The greatest testament to Katie Ledecky’s dominance is that she’s managed to make world records seem ordinary. Her time of 3:56.46 in Sunday night’s 400-meter freestyle final, 1.91 seconds faster than her previous world record of 3:58.37, was as predictable as it was impressive. We all knew the 19-year-old Stanford commit would break her old record; the only question was by how much.
During Sunday afternoon’s semifinal, Ledecky recorded a new Olympic record of 3:58.71. You might have worried that Ledecky had pushed herself too hard with the finals still to come, but here’s the thing: She set an Olympic record without swimming her hardest. Ledecky let up at the end of the race, which didn’t matter since the second-place swimmer, Great Britain’s Jazmin Carlin, was more than four seconds behind.
Naturally, expectations were high for the final, and she delivered, notching her second career Olympic gold medal:
After the race, Ledecky casually noted that her goal was a sub-3:57 clocking. That gave her enough time to celebrate before anyone else had finished:
In fact, her margin of victory was practically unheard of …
… and the 400 isn’t even considered her strongest event. That would be the 800-meter freestyle, which is coming up on Thursday. As the 800-meter freestyle and 1,500-meter freestyle world-record holder, she’s considered a long-distance specialist, but she’ll also be competing in Monday’s 200-meter freestyle, and she posted Team USA’s fastest split in Saturday’s silver-medal-winning 4x100m relay. Imagine if one of America’s top distance runners — say, miler Matthew Centrowitz — was asked to anchor Team USA’s 4x100m relay against Usain Bolt. You can’t, because that would never, ever happen. Ledecky’s versatility is mind-blowing.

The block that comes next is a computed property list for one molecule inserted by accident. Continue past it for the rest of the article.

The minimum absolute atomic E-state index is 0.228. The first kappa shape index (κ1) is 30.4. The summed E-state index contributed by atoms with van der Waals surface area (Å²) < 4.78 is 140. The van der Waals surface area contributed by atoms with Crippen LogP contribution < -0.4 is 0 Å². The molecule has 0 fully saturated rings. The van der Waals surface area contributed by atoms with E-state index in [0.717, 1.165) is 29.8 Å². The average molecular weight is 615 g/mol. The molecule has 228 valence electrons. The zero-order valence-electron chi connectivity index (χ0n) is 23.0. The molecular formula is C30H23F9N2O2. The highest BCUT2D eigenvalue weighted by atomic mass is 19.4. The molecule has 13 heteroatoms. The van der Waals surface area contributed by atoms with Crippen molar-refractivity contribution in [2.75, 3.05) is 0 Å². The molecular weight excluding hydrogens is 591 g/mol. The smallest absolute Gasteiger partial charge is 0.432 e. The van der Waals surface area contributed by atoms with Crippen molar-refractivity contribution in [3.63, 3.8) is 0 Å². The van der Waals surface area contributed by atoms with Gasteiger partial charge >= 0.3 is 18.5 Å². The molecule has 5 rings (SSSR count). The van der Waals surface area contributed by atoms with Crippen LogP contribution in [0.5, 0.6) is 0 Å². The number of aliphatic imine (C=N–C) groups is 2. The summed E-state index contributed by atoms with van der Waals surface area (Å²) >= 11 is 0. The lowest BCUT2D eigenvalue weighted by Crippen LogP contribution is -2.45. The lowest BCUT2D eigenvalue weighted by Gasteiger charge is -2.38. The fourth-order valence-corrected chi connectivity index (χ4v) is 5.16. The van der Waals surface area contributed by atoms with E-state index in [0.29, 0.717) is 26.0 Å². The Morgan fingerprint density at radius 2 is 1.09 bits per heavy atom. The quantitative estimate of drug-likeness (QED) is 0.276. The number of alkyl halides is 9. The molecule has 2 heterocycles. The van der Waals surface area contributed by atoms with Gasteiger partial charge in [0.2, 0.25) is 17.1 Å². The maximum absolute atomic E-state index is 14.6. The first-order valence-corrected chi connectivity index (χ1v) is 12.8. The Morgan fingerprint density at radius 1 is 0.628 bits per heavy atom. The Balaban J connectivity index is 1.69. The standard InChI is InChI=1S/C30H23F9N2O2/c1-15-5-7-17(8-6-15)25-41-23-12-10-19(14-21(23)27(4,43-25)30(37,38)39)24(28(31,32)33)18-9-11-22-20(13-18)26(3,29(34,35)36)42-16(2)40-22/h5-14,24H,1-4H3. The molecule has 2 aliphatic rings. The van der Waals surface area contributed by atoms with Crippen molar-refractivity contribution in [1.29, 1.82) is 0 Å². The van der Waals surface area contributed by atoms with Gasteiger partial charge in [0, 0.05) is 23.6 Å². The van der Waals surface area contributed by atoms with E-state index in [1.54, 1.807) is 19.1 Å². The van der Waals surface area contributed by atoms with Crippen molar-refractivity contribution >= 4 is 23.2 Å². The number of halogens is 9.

As the Washington Post proclaimed in June, Ledecky is simply better at swimming than anyone else is at anything. Her only competition is the clock, and her only limit is the Olympic swimming schedule. (Plus, it’d just be unfair if she tried the other strokes, right?) When Dory famously said “just keep swimming” in Finding Nemo, it’s clear that Ledecky, who was 6 years old when the movie came out, took those words to heart. She’ll just keep swimming, and the gold medals will keep piling up.